The Delmarva Peninsula fox squirrel (Sciurus niger cinereus) is found only on the Delmarva Peninsula, the land between the Chesapeake Bay and Atlantic Ocean that includes Delaware, eastern Maryland and eastern Virginia. This large tree squirrel inhabits the mature forests of this agricultural landscape.

By 1967, the Delmarva fox squirrel, as it is more commonly known, inhabited only 10 percent of the Delmarva Peninsula and was placed on the very first endangered species list. Its distribution at that time was restricted to three counties with a small historic translocated population in a fourth county.

The squirrel’s decline in the mid-1900s was fueled by many factors. Forests were cleared for farms and development, and timber was harvested on short rotations to supply pulp for paper markets, which kept much of the forest in stands too young to provide habitat for this squirrel. The overhunting of Delmarva fox squirrels may have also played a role in its decline.

After the squirrel was listed, recovery efforts focused on expanding the range through translocations, and today there are 11 new translocated populations that continue to thrive. In addition, new populations have been discovered that were not part of the translocations. The newly discovered populations and translocations have resulted in an expanded distribution that now covers 28 percent of the Delmarva Peninsula.

The Delmarva fox squirrel can grow to 30 inches (with half of that being the tail) and weigh 1–3 pounds. The squirrel’s coat is typically a uniform silver-gray color but can vary to almost black. The only other tree squirrel on the Delmarva Peninsula is the common gray squirrel (Sciurus carolinensis). The gray squirrel is smaller (16–20 inches), has a narrower tail, brownish gray fur and is often seen in urban and suburban settings.

Although the Delmarva fox squirrel is a tree squirrel, it spends considerable time on the ground foraging for food. Less agile than the gray squirrel, the Delmarva fox squirrel ambles along the forest floor more than leaping from branch to branch. They are also quieter than the common gray squirrel.

The Delmarva fox squirrel occurs in mature forests of mixed hardwoods and pines with a closed canopy and open understory. The large trees provide abundant crops of acorns and seeds for food, and cavities for den sites. The squirrels eat a variety of foods such as acorns, walnuts, maple flowers, pine cones and fungi as well as crops from nearby fields. In the spring, females have litters that range from one to six young (The average is four.) in tree cavities or sometimes in nests of leaves.

A major focus of the recovery effort has been to increase the population size and distribution of this species by re-

establishing populations within the animal’s historic range. After a study of the historic distribution, 16 reintroductions were made in Maryland, Delaware, Virginia and Pennsylvania. Eleven of these reintroductions have succeeded 15 to 20 years after their establishment with evidence of growth and expansion — a high success rate for an endangered species.

The expanded range is also the result of discovering Delmarva fox squirrels in areas where they were previously unknown. Thus, their distribution has increased because of natural expansion and reintroductions. At present, the Delmarva fox squirrel occurs in eight counties on Maryland’s Eastern Shore, Sussex County in Delaware and Accomack County in Virginia (Chincoteague National Wildlife Refuge).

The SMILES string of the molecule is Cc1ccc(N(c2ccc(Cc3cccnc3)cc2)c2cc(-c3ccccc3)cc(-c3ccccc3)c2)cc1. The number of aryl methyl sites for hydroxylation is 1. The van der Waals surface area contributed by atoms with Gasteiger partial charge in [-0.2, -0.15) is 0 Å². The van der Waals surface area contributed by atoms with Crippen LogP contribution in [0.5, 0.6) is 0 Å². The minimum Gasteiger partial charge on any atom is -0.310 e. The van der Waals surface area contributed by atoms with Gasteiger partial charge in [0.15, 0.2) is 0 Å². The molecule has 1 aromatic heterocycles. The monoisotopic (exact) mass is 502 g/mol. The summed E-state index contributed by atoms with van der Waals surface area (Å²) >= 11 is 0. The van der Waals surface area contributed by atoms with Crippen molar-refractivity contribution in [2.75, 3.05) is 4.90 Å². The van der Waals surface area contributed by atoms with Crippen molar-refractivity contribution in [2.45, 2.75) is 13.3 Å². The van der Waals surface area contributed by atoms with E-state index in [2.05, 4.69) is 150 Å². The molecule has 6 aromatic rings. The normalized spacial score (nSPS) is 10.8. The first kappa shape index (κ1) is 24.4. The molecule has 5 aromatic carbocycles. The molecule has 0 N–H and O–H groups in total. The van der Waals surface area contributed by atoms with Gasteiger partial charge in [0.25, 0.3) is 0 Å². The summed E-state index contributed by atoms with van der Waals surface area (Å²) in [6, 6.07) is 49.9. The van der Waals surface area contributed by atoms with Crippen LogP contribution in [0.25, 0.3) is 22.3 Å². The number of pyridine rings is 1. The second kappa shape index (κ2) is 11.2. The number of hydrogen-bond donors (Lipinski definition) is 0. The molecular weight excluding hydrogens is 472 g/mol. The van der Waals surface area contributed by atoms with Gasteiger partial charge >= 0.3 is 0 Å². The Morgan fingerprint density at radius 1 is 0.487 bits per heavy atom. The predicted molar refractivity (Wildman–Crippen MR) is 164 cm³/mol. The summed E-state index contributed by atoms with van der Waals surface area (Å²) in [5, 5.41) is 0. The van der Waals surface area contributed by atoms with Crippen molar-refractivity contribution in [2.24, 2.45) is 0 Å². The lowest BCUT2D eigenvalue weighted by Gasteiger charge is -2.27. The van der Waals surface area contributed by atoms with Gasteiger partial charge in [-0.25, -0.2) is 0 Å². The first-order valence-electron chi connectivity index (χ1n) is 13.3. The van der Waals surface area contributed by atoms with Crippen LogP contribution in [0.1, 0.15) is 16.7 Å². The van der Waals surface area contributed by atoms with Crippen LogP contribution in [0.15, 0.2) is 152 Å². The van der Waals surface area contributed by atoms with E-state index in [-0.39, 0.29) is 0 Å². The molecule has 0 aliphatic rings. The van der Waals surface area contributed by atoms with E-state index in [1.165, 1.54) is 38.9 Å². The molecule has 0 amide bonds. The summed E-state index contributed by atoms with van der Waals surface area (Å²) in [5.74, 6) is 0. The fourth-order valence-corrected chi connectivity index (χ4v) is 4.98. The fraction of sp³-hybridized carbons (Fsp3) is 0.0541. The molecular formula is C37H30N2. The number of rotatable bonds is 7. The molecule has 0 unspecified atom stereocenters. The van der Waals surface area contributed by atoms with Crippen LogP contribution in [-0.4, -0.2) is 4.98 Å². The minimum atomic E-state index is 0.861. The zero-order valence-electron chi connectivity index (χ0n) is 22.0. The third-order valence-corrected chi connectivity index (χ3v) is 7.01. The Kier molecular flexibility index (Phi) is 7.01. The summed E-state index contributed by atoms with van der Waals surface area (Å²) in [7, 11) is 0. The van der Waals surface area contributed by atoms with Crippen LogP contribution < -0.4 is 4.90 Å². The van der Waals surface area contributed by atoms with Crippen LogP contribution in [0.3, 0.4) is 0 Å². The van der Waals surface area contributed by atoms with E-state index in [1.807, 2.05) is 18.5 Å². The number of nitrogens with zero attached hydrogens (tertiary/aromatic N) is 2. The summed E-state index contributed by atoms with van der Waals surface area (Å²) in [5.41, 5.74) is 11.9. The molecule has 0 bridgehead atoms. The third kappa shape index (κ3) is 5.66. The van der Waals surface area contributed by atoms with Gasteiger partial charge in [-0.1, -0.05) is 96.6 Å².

The presence of Delmarva fox squirrels in a woodlot is not erratic as they tend to be present for long periods of time. They also can tolerate small timber harvests fairly well if there is an adjacent mature forest. They can use forests with a wide variety of tree species, as long as the forest is mature.

Monitoring changes in the population of this quiet, reclusive animal is challenging, so several techniques have been used. Trapping and marking live animals has been conducted for many years at several sites on national wildlife refuges. Cameras placed in the woods detect the presence of Delmarva fox squirrels faster and easier than trapping with less stress to the animal. Cameras are generally used to determine the presence or absence in a particular woodlot.

The total range of this animal is understood from mapping the sightings of Delmarva fox squirrels made by many observers across the landscape. It is often seen by deer hunters, farmers and other observers who live and work on the landscape.

The Delmarva fox squirrel is now found in 10 counties across 28 percent of the Delmarva Peninsula, and the total population is estimated to be about 20,000 animals. A recent analysis of its status and potential threats found that the overall abundance and rangewide distribution of the species makes it resilient to losses that might occur from development, sea level rise or other threats. In addition, there are many existing state laws and programs that protect habitat for the squirrel.

This analysis concluded that the squirrel is no longer at risk of extinction and recommended removing it from the list of endangered and threatened species. The U.S. Fish and Wildlife Service completed this proposal process, including addressing comments from the public, and announced in November 2015 that the squirrel would be officially removed from the endangered species list.

To see a Delmarva fox squirrel and learn about this unique resident of the Delmarva Peninsula, visit any of these national wildlife refuges: Blackwater, Dorchester County, MD; Chincoteague, Accomack County, VA; and Prime Hook, Sussex County, DE. Also be on the lookout in the woods and field edges throughout its range.

Kathryn Reshetiloff, a Bay Journal columnist, is with the U.S. Fish and Wildlife Service’s Chesapeake Bay Field Office in Annapolis.

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